It turns out that I’m a fickle traveller – less than a year after I decided Strasbourg was my new favourite French spot, I’ve already defected and lost my heart to Annecy. It must be something about the canals as both places are set around a network of waterways. But as well as having a perfectly preserved old town with historic buildings and canalside cafés, Annecy also throws in a turquoise lake and stunning mountain scenery. It’s not somewhere with lots of famous sights to visit, but rather somewhere perfect for a bit of aimless wandering, eating and drinking. The town’s compact size means you can easily spend a few hours exploring then relax for the afternoon on the lakeside beach or in one of the restaurants along the water’s edge. So here are some of my favourite things to see and do in Annecy.
Meander around the canals
Annecy’s old town – or Vieille Ville – has more waterways than it does roads, all surrounded by pretty, pastel-coloured buildings. The water comes from the River Thiou, which at only 3.5km long is one of Europe’s shortest rivers, connecting the River Fier to Lake Annecy. But what it lacks in length it more than makes up for in scenic surroundings. The river splits and rejoins around the old town, creating islands linked by arched bridges, which are draped in flowers over spring and summer. A network of narrow streets and passages take you past turreted castles, quirky shops and a seemingly endless number of gelateria to get your ice cream fix. There are also plenty of cafés and restaurants, most of which have tables lined up along the riverbank to soak up the sun. It’s somewhere to go wandering, get lost and see what you can discover.
Climb up to the castle
Built on a hilltop, the Château d’Annecy literally towers over the town, so you’ll burn off that gelato on the climb up to the top. The castle was built as a residence for the Counts of Geneva from the 13th to 16th centuries, but was later damaged by fire and abandoned. Eventually it was turned into a barracks before being bought by the town after the Second World War and restored back to its former glory. Now it’s used as a museum with a couple of different sections – one with local furniture, sculptures and art, and the other with exhibits about the people and wildlife living around the lake. Also don’t miss the castle terrace which has a fantastic panoramic view down into the old town and out across the lake.
The castle is open 10.30am–6pm daily from June to September, and 10am–12am and 2pm-5pm (except Tuesdays) from October to May. Entry costs €5,20 for adults or €2,60 for students/under 25s.
Set sail on the lake
France’s third largest lake, Lake Annecy is known as the blue lake, and you can definitely see why when the sun hits its clear water. It’s Europe’s cleanest lake (though I wouldn’t advise drinking it) with the water coming from snow melting in the Alps. There are walking and cycling paths along the edge of the lake, as well as sandy beaches in the summer. But one of the best ways to see the lake is to get out on the water. A one-hour boat trip takes you on a circuit around the lake, past pretty lakeside villages and an island castle, backed with snowy mountain peaks. From spring to autumn there are also longer two-hour cruises and a shuttle between the lakeside villages, as well as lunch and dinner cruises on the MS Libellule.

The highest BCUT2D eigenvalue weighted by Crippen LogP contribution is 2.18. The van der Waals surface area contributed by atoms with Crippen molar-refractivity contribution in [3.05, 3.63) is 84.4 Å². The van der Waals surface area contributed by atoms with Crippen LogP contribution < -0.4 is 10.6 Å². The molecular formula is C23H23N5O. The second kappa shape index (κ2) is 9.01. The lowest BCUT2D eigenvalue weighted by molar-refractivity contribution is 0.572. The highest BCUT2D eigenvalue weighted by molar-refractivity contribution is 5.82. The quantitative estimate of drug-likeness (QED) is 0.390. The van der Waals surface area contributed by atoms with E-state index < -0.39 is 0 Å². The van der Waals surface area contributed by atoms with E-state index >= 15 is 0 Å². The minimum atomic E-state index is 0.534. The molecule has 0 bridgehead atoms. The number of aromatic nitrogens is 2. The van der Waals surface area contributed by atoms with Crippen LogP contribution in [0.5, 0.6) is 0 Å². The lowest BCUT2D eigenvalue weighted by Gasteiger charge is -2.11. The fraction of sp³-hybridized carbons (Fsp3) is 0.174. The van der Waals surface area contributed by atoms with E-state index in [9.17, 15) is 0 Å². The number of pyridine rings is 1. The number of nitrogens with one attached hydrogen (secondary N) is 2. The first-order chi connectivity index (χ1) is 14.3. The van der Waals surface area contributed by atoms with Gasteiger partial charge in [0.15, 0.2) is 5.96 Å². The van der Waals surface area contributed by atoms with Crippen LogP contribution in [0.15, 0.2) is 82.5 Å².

A one-hour boat trip around the lake costs €14,20 for adults and €9,60 for children 5–12. Trips run between 7 February and 20 December 2015, from one to eight times a day depending on season.
Fill up at the market
There’s something about French markets, with their huge piles of colourful vegetables and pungent smelling cheeses. And Annecy’s has one of the best locations, along the bridges and narrow streets of the old town. Markets are held on Tuesdays, Fridays and weekends, selling fresh local produce from fish to flowers. You can check out the local specialities, and if you want to buy the stallholders will usually let you taste first. Well worth trying are the tasty salami-style sausages made with flavours like mushroom, goats’ cheese and hazelnut, as well as the creamy reblochon creamy cheese, used in mountain dishes like tartiflette. And if you’re in town on the last Saturday of the month, there’s also a big arts, crafts and flea market.
Get sent to prison
Right at the heart of Annecy’s old city is the Palais de l’Île – the town’s most famous and photographed building. It was built back in the 12th century on a triangular island between two forks of the river. It looks like a miniature castle but has actually been used as a mint, a courthouse and a prison over the years. Today it’s home to a small museum about local history and architecture, but is best appreciated from the outside. Take a walk through the old town at night too and you’ll see it all lit up. Lights in the canals shine upwards and the turrets at the front of the Palais are lit from inside so the whole place glows in the dark.